I suspect that the early May counts can only be used as a vague indication of population trends for the Acro Warblers because they are still arriving and setting up territories at the beginning of the month. Nevertheless, I have included them for comparison without trying to draw any concusions from the data.

Year
2000
2001
2002
2003
2004
2005
2006
2007
2008
2009
2010
Date
30 Apr
5 May
26 May
5 May
14 May
2 May
6 May
13 May
3 May
2 May
3 May
Reed Bunting
4
6
7
3
10
11
12
13
9
6
9
Wren
34
32
38
44
42
30
42
46
36
32

The Reed Bunting Emberiza schoeniclus data is interesting, with both April and May counts pointing to a definite increase in numbers over the last decade. I think I shall suggest that the hedge cutting that is carried out so ruthlessly around the lake is reviewed in order to provide more cover for them to use as nest sites. For a species that is in trouble at a national level, every little we can do to help would be a good thing. Finally, we come to the dear little Wren Troglodytes troglodytes, whose numbers I suggested last month seem to be holding up at a local level. Once again, using May counts over the last 10 years, the trend is absolutely level indicating that there has been no change. I agree that on the face of it the count today is distinctly lower than in say, 2007 and 2008, but looking at the bigger picture they seem to be doing OK.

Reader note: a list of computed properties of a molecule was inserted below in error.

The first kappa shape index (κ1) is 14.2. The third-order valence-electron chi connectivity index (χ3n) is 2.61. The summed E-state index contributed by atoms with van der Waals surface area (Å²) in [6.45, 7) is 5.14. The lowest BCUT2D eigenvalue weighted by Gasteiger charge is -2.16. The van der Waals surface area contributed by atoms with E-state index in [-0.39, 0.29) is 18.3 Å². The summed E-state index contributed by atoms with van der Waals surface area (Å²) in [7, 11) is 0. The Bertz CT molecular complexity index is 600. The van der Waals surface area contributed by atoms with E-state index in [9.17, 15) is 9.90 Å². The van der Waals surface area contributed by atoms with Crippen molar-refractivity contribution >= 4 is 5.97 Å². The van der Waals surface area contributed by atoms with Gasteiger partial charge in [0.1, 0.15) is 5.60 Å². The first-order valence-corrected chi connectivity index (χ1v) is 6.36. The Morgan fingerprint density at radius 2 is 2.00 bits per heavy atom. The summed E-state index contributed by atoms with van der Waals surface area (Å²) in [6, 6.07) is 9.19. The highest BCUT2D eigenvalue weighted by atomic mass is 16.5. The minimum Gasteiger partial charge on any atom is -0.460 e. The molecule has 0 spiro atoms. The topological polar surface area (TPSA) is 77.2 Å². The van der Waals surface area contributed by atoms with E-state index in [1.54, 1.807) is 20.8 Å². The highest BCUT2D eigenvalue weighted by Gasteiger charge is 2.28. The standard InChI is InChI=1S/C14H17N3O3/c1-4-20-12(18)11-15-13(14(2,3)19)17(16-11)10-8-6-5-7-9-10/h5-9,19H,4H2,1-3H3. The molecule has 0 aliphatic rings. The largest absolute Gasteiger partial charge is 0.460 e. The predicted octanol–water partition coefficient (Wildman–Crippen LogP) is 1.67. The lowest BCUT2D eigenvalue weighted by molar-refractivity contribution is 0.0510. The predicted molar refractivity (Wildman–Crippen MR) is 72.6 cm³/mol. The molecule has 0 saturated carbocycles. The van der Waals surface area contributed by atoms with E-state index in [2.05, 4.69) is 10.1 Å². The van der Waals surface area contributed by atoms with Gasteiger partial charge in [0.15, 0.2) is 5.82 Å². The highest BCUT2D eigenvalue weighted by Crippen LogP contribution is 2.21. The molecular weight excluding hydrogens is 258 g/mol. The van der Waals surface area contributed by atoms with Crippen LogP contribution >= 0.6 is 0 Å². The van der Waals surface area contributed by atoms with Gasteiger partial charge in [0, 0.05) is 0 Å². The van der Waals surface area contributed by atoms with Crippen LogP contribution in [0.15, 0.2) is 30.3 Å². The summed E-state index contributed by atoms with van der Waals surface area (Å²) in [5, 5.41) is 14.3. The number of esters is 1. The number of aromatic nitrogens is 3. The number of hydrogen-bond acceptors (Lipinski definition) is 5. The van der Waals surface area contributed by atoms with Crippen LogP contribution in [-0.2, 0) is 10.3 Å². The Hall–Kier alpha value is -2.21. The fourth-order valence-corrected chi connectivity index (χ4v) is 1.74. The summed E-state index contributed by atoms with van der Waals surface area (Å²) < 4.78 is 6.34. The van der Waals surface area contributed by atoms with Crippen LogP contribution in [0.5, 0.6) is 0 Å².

Other birds noted today included a single Common Sandpiper Actitis hypoleucos on the dam, 3 pairs of Mute Swans Cygnus olor nesting at last and 11 presumed non-breeding Canada Geese Branta canadensis (though there may be an odd bird that is the mate of one possibly sitting nearby). Garden Warblers noted today bring the total bird species count to 100 at the lake so far this year. The water level has dropped about a foot from top level but unless it goes down significantly before autumn and attracts some waders, I don't suppose the species count is going to rise by more than another 10-20 at best.

Other sightings included a Brown Hare Lepus europaeus along Butcombe Bank, St. Mark's Fly Bibio marci on the wing, a fine Roe Deer Capreolus capreolus buck sitting quietly in a meadow and my first Marsh Orchid Dactylorhiza sp. in flower. I will need to take a closer look at the Marsh Orchid because it's very early for one of them to be in flower. Finally, here is a picture of a beetle you don't see often (I've recorded it twice previously at BL and once at AWT Bathampton Ox-bow Lake Reserve) the Water Ladybird Anisosticta 19-punctata. I found it in marginal grassland at Burmah Road close to Holt Copse.

Water Ladybird Anisosticta novemdecimpunctata, Burmah Road © Nigel Milbourne, 2010

Tuesday 4th May [Sunny with a variable light breeze]